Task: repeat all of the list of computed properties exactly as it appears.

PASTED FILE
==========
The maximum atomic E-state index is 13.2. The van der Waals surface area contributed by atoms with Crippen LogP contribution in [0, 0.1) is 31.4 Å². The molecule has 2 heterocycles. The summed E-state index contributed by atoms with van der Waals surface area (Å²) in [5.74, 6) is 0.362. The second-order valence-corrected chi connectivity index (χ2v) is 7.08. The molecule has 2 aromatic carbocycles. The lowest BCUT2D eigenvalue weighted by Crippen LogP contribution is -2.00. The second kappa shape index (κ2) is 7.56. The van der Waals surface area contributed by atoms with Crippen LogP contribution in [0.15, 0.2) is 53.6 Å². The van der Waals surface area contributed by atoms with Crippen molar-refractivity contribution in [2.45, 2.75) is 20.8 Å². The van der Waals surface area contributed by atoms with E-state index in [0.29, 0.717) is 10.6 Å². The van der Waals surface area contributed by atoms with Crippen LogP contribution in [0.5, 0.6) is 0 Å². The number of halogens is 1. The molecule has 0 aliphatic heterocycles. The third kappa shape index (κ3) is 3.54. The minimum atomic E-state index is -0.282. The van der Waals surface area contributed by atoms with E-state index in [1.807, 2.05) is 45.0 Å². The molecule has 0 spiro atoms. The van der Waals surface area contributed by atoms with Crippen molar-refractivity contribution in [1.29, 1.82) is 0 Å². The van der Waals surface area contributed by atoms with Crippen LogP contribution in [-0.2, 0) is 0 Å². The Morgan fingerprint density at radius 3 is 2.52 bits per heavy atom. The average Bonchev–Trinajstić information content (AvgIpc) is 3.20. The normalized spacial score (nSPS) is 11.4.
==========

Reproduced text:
The maximum atomic E-state index is 13.2. The van der Waals surface area contributed by atoms with Crippen LogP contribution in [0, 0.1) is 31.4 Å². The molecule has 2 heterocycles. The summed E-state index contributed by atoms with van der Waals surface area (Å²) in [5.74, 6) is 0.362. The second-order valence-corrected chi connectivity index (χ2v) is 7.08. The molecule has 2 aromatic carbocycles. The lowest BCUT2D eigenvalue weighted by Crippen LogP contribution is -2.00. The second kappa shape index (κ2) is 7.56. The van der Waals surface area contributed by atoms with Crippen LogP contribution in [0.15, 0.2) is 53.6 Å². The van der Waals surface area contributed by atoms with Crippen molar-refractivity contribution in [2.45, 2.75) is 20.8 Å². The van der Waals surface area contributed by atoms with E-state index in [0.29, 0.717) is 10.6 Å². The van der Waals surface area contributed by atoms with Crippen LogP contribution in [0.5, 0.6) is 0 Å². The number of halogens is 1. The molecule has 0 aliphatic heterocycles. The third kappa shape index (κ3) is 3.54. The minimum atomic E-state index is -0.282. The van der Waals surface area contributed by atoms with E-state index in [1.807, 2.05) is 45.0 Å². The molecule has 0 spiro atoms. The van der Waals surface area contributed by atoms with Crippen molar-refractivity contribution in [1.29, 1.82) is 0 Å². The van der Waals surface area contributed by atoms with Crippen LogP contribution in [-0.2, 0) is 0 Å². The Morgan fingerprint density at radius 3 is 2.52 bits per heavy atom. The average Bonchev–Trinajstić information content (AvgIpc) is 3.20. The normalized spacial score (nSPS) is 11.4.